Catching Up with Teeny

She’s returning to the Show-Me State rodeo. Lately, she says, more women have been competing on the circuit.

Photo courtesy of Teeny Buckingham

As a tough competitor on the International Gay Rodeo Circuit, Teeny Buckingham proves that you can participate in rodeo even when you’re not on the back of a horse.

Buckingham, 52, has done gay rodeos for more than 15 years, and she prefers to compete in the non-horse events, even though she is an avid horseback rider and owns her beloved horse, Beemer. She rides Beemer, who is not a rodeo horse, on trails.

Buckingham has been competing in Chute Dogging, Calf Roping on Foot, Wild Drag, and Steer Deco.

“I usually travel by myself,” she said, “but in Kansas City, I’m going with B.J. Stokes and Kevin Euser. They’re my drag team, and Kevin I do steer deco with.”

Back when I first interviewed Teeny Buckingham – for the September 2009 MGRA rodeo issue of Camp – I was impressed at the way she juggled her full-time job in law enforcement with competing in regional rodeos around the country. She said that although she was not raised with horses and was a “city girl,” she was raised in an athletic family and was doing competitive events such as swimming and softball for years.

In that interview, Buckingham said that she enjoyed not only the competition of the rodeo, but also the opportunity to see her many friends. So traveling to regional rodeos has never been a problem for her.

Several things have changed for Buckingham since that first interview. In January 2010, just a few months after we talked, she retired from her law enforcement job after more than 23 years and moved from her home in Omaha to a ranch southeast of Denver.

“I didn’t plan on it,” she said. “It was a contract thing.”

She said that she wanted a horse in her backyard and that her grandparents were from Colorado.

“I was familiar with the city,” she said, “and it was just a change of scenery.”

Buckingham said she enjoys the weather on her Colorado ranch, compared to Nebraska

“Colorado is the sunniest state, didn’t you know that?” she said with a laugh. “It has more sunny days than any other state.”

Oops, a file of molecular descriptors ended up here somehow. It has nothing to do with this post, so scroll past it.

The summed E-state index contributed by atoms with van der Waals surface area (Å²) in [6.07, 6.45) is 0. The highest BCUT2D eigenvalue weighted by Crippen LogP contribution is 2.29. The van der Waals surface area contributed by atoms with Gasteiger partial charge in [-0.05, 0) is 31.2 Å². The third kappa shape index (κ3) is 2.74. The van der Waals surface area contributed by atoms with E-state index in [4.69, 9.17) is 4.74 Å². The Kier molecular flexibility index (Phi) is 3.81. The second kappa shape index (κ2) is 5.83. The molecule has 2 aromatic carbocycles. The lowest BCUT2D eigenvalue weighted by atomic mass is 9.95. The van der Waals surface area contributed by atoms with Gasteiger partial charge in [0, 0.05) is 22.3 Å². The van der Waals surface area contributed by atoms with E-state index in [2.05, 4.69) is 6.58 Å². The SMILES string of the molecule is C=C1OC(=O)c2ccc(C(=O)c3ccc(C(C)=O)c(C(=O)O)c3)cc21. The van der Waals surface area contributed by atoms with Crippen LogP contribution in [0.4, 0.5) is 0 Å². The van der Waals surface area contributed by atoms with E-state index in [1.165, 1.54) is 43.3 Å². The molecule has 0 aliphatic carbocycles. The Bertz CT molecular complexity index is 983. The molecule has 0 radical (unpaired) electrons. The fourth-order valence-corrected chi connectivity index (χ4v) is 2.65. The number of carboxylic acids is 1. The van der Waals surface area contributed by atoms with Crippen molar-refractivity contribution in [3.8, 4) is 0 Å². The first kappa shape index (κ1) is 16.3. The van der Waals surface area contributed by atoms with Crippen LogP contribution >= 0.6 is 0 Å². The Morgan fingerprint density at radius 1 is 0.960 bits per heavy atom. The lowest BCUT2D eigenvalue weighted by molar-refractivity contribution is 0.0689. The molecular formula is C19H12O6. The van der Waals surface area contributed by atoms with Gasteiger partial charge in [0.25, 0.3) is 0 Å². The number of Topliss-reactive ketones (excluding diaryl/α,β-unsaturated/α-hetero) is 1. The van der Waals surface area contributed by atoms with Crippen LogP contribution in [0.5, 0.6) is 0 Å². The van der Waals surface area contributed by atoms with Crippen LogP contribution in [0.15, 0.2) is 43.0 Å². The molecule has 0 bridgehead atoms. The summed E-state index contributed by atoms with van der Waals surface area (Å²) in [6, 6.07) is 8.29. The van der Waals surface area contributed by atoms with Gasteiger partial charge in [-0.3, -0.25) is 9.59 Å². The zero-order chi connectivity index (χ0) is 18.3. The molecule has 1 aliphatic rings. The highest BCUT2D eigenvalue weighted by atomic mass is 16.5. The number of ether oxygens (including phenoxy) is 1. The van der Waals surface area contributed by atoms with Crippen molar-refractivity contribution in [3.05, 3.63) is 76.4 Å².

Photo courtesy of Teeny Buckingham

Buckingham said there are all kinds of trails on her four-acre ranch and outside her ranch.

“I can just go on my horse and go,” she said. “I don’t have to trailer her.”

Buckingham said she thought that more women are now participating in rodeos.

“It’s getting higher,” she said. “I did Palm Springs, Denver and Santa Fe rodeos so far this year. Santa Fe usually has a higher number of women, but even Denver had, I want to say, almost 40-45 percent women, if not even higher.

“It’s better than it used to be. Usually you show up to a rodeo and the guys are looking for a girl for drag because there are not enough girls even in the rodeo. But we’ve gotten a lot of barrel racers and the speed events – girls are showing up. The percentage is a lot higher than it used to be. For most of the rodeos, it’s almost 40 percent, at least ones that I’ve seen.”

Buckingham acknowledges that cost is a big factor in participation.

“Hauling a horse, you know you have your stalls and your food for the weekend [to pay for]. I pull my horse trailer because it has a little living quarters in it. I don’t have a horse in it, but it doubles your gas because of the weight of the trailer.    It’s just hard to make ends meet there.”

Buckingham said many LGBT people still don’t know much about the gay rodeos.

  “I think in our community, it is like people don’t even know about it. We have to get the word out. Kevin and BJ are younger. Kevin is around 30, and BJ is 35. We need that younger blood.”

Photo courtesy of Teeny Buckingham

Buckingham said “With the gay rodeo, there are so many events where you don’t need a horse. There are eight events where you don’t need a horse to compete. Most people in the rodeo start with camp events first, and then they get bit by the bug and want to get into all the other stuff. Our association is nice when they say you don’t need that horse. You can do all the categories of All Around without a horse.”

The International Gay Rodeo Association lists 29 “belt buckle” awards, including best All Around Cowboy and Cowgirl and 27 for the various other events.

Buckingham said that without a horse, “the only category you can’t compete in are the speed events. You only need three of the four to compete for the winner of All Around.

“I was up for All Around in Denver and can’t believe that. And I wasn’t riding. It can happen.”

In addition to her horse, Buckingham said, she still has two of her three rescue dogs from when we last interviewed her.

“I should say my ex is living with me. It’s my house,” she said with a laugh.

As far as how the rodeos have been going for her lately, she said, “I haven’t won any this year. That’s the luck of the draw. I’ve been up in the numbers before. Last year at finals, Kevin Euser and I and another different drag won the Wild Drag buckle and we’ve never partnered together. And we won the Wild Drag buckle at finals. They are good people to be partners with.”